Published: 04:38 EDT, 27 June 2019 | Updated: 06:52 EDT, 27 June 2019
Boris Johnson today insisted anyone who serves in his Cabinet must vow to force Brexit through by Halloween – as Remainers plot a new bid to block No Deal.
The Tory front runner has said cutting ties with the EU by October 31 will be ‘do or die’, and made clear every minister must be ‘reconciled’ to leaving without an agreement if necessary.
The stark warning came amid confusion over whether Mr Johnson would be willing to suspend Parliament in order to stop MPs blocking No Deal. Mr Johnson dodged when asked whether he would use the explosive tactic last night, but his close ally Liz Truss then insisted he had ruled it out.
The huge obstacles Mr Johnson faces have also been underlined by the emergence of another attempt by Remainers to take control of the process.
Boris Johnson (pictured in London today) made clear he would demand every minister is ‘reconciled’ to leaving the EU without an agreement if necessary
A group led by Tory former Cabinet minister Dominic Grieve is set to force a crunch vote next week on an amendment that would effectively bar the government from taking the UK out of the bloc without consent from the Commons.
Downing Street said the move would be ‘grossly irresponsible’. ‘Any attempt to deny vital funding to Whitehall departments would be grossly irresponsible and … this is government spending for this financial year and funds crucial areas like schools, housing and welfare,’ the spokeswoman said.
Mr Johnson and leadership rival Jeremy Hunt are both due to be on the Isle of Wight today, before taking part in another round of hustings in Bournemouth later.
In an interview with the ConservativeHome website today, Mr Johnson was pressed on whether every Cabinet member would need to be ‘committed to leaving on October 31, deal or no deal’.
Hunt speaks of losing baby sister in ‘terrible accident’ 50 years ago
On ITV’s Peston last night, Jeremy Hunt revealed his sister died when she was just a few months old and he was aged two
Jeremy Hunt has spoken for the first time about losing his baby sister in a ‘terrible accident’.
The Foreign Secretary revealed his sister died when she was just a few months old and he was aged two.
The terrible episode emerged as Mr Hunt, 52, was interviewed as part of the Tory leadership contest on ITV’s Peston programme last night.
An apparently taken aback Mr Hunt said: ‘Well I don’t talk about that normally, and I wouldn’t say it is something that’s affected me emotionally because she was only a few months old when she died in a terrible accident.
‘I was too young to ever remember it, but I do know it affected my parents.’
Presenter Robert Peston broke in: ‘It must have affected you, don’t you think? This is the kind of tragedy that has a profound effect on families?’
Mr Hunt replied: ‘I was only two years old so it’s not something I have any memories of.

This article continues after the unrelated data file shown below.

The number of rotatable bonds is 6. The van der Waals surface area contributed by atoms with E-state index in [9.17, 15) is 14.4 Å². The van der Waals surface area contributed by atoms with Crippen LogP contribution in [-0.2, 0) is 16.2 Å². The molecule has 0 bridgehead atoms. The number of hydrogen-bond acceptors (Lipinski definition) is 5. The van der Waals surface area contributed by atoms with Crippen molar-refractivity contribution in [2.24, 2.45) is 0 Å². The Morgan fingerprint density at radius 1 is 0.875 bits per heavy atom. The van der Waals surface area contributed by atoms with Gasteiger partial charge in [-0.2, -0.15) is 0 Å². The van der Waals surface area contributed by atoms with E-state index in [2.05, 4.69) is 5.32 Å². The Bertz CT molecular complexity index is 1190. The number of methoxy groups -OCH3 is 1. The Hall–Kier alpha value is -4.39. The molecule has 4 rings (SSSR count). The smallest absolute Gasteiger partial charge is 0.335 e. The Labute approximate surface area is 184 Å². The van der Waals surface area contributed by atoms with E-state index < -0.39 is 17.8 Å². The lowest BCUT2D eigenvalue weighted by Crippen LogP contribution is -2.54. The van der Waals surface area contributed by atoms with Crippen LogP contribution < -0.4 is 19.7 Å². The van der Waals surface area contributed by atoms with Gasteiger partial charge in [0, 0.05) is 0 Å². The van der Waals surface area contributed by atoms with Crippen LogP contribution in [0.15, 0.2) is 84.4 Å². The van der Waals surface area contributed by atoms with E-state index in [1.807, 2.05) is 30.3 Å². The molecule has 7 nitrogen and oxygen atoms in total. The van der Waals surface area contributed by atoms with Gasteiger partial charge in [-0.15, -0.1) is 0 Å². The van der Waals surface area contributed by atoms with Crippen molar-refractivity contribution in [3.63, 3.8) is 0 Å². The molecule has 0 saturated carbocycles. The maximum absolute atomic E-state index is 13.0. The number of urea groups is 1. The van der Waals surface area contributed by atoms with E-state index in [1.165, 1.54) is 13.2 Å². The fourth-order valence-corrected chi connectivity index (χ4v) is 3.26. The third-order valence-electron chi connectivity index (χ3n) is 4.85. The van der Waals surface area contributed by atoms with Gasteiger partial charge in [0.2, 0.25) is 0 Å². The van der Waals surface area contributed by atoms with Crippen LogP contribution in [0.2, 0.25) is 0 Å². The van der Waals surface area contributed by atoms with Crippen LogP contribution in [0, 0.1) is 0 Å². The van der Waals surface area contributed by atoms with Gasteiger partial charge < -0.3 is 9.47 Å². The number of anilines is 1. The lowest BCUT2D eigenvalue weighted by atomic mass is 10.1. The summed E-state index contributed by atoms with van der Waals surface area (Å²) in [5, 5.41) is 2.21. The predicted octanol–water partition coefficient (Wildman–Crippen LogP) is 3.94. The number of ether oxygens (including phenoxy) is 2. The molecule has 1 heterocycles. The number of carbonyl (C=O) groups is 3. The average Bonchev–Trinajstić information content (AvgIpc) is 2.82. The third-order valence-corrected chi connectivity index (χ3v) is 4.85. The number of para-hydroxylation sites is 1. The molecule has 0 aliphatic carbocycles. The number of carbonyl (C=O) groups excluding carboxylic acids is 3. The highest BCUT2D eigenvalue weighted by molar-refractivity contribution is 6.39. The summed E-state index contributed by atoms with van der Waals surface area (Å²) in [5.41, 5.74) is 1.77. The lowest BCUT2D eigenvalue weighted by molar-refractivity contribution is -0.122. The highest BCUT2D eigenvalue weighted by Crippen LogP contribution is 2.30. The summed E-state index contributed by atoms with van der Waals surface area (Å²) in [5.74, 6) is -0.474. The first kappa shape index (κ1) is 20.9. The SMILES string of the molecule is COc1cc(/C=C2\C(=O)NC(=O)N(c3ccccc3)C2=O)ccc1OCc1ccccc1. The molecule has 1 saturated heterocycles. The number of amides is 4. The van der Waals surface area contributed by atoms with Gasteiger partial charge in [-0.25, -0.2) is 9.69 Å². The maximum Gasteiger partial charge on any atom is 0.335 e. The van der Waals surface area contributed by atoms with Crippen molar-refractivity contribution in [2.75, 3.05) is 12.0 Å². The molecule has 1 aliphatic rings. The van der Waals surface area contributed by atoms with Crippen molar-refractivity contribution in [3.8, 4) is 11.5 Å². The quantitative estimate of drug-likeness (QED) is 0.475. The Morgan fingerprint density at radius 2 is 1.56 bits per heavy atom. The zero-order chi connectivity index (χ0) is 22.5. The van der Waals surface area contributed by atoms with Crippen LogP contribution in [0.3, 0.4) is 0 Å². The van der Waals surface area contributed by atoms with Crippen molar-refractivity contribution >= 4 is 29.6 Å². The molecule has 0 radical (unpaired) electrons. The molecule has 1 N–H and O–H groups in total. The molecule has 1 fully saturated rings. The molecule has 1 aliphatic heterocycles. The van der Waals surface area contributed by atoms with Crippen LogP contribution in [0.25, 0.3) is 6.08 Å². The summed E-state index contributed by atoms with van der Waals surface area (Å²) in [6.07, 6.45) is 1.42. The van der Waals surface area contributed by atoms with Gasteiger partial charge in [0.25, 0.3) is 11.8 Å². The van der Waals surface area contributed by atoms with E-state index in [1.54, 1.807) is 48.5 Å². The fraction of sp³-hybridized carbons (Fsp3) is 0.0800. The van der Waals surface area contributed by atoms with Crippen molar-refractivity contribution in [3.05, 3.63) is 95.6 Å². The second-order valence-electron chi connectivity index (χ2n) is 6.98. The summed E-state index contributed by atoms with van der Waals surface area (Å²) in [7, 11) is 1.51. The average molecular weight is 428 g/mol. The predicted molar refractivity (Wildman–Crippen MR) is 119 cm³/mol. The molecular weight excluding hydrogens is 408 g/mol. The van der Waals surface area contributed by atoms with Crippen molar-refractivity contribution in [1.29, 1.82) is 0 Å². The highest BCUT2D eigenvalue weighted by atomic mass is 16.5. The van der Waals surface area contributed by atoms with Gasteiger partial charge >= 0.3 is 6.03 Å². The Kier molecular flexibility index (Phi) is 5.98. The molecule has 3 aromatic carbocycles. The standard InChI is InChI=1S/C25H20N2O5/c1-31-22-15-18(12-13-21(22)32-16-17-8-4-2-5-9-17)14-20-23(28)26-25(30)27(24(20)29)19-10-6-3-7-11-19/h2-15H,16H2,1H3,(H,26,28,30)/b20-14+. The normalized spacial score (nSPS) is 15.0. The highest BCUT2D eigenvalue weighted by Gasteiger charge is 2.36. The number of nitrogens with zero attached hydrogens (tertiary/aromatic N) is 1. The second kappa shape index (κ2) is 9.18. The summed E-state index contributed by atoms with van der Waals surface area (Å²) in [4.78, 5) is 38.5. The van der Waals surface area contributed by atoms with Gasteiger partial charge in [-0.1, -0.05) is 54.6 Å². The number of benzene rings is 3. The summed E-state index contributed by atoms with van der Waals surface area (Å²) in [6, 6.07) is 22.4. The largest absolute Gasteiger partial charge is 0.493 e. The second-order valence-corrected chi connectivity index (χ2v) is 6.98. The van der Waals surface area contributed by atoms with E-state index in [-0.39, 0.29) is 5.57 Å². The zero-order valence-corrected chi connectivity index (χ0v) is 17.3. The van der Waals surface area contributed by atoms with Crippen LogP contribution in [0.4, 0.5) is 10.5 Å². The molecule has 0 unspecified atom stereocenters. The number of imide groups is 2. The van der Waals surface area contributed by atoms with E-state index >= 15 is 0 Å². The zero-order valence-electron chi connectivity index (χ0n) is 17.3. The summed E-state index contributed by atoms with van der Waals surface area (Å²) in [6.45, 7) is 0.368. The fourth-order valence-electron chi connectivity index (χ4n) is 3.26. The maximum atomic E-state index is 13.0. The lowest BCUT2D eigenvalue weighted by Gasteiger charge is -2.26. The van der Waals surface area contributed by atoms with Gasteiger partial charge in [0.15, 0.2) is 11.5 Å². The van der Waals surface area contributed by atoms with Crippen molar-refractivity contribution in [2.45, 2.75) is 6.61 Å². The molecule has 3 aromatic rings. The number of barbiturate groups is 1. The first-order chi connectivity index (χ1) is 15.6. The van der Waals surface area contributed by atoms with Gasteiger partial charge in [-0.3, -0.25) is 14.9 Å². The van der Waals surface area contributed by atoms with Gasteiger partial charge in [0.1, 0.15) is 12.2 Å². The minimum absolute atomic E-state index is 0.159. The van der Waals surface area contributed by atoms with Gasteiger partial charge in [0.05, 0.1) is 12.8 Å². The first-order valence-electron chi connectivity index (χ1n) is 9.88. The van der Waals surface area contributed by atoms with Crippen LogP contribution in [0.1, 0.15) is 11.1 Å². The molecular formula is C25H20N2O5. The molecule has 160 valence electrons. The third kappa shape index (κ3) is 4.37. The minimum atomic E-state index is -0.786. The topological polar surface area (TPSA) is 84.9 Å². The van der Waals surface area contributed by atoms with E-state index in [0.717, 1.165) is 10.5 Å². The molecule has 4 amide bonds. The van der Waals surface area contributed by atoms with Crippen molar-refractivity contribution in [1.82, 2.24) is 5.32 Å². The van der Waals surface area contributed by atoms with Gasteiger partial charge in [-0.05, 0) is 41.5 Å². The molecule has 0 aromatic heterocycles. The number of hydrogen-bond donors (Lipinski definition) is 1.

‘Maybe when I met parents who lost children in the NHS… maybe that triggered something in me.’
Pressed on the details, Mr Hunt said: ‘I’d rather not if you don’t mind, Robert, it’s a very personal family thing.’
Mr Hunt is the elder son of Admiral Sir Nicholas Hunt, a former Commander-in-Chief of the Fleet, and wife Meriel. He has a younger brother, Charlie and a surviving sister.
Mr Johnson replied: ‘Yes, that will be the policy of the Government.’
Told that would exclude a range of senior Tories such as Business Secretary Greg Clark and Work and Pensions Secretary Amber Rudd, Mr Johnson said he was not aiming for No Deal.
‘I want obviously to have a broad range of talent in my Government, the Government that I will lead, but clearly people must be reconciled to the very, very, very small possibility, and I stress it will be a very, very small possibility, that we would have to leave on those terms,’ he said.
‘I don’t think it will happen but they would have to be reconciled to it.’
Mr Johnson repeatedly dodged when asked if he would seek an extension beyond October 31 if Parliament ordered him to do so.
He said: ‘The fact that we missed two deadlines has led to the growth, the puffball-like growth both of the Brexit Party, but also of the Liberal Democrats.
‘And they are feeding saprophytically, like puffballs, on the decay in trust in politics. That’s where they’re getting their strength from.
‘And they will continue to thrive until we get it done. And if we fail again, if we kick the can down the road on 31st October, if we continue to delay, if we treat this as a fake deadline, just yet another rigmarole, then I think the voters will be very frustrated indeed.
‘And I think that our party, the Conservative Party, which I fought for for a very long time across this country, I think that we will not easily recover.
‘So getting back to your point about Cabinet colleagues and the spirit of the party, where we all are, actually I think people understand that.
‘And I think they also understand, intellectually, that you have to keep no deal on the table.
‘Not only keep no deal on the table but you have to prepare for it actively and with confidence.’
Mr Grieve and Labour’s Margaret Beckett have tabled an amendment to the government’s estimates – which allocate money for departments and policies – that would effectively cut funding if a PM tries to railroad through Parliament without consent.
The measure could come to a vote on Tuesday – with the result looking to be on a knife edge.
‘The suggestion that we could or should be taken out of the EU without the consent of the House of Commons is fundamentally wrong, and frankly unconstitutional,’ Mr Grieve told The Sun.
Mr Johnson and leadership rival Jeremy Hunt (pictured at hustings in London last night) are both due to be on the Isle of Wight later, before taking part in another round of hustings in Bournemouth tonight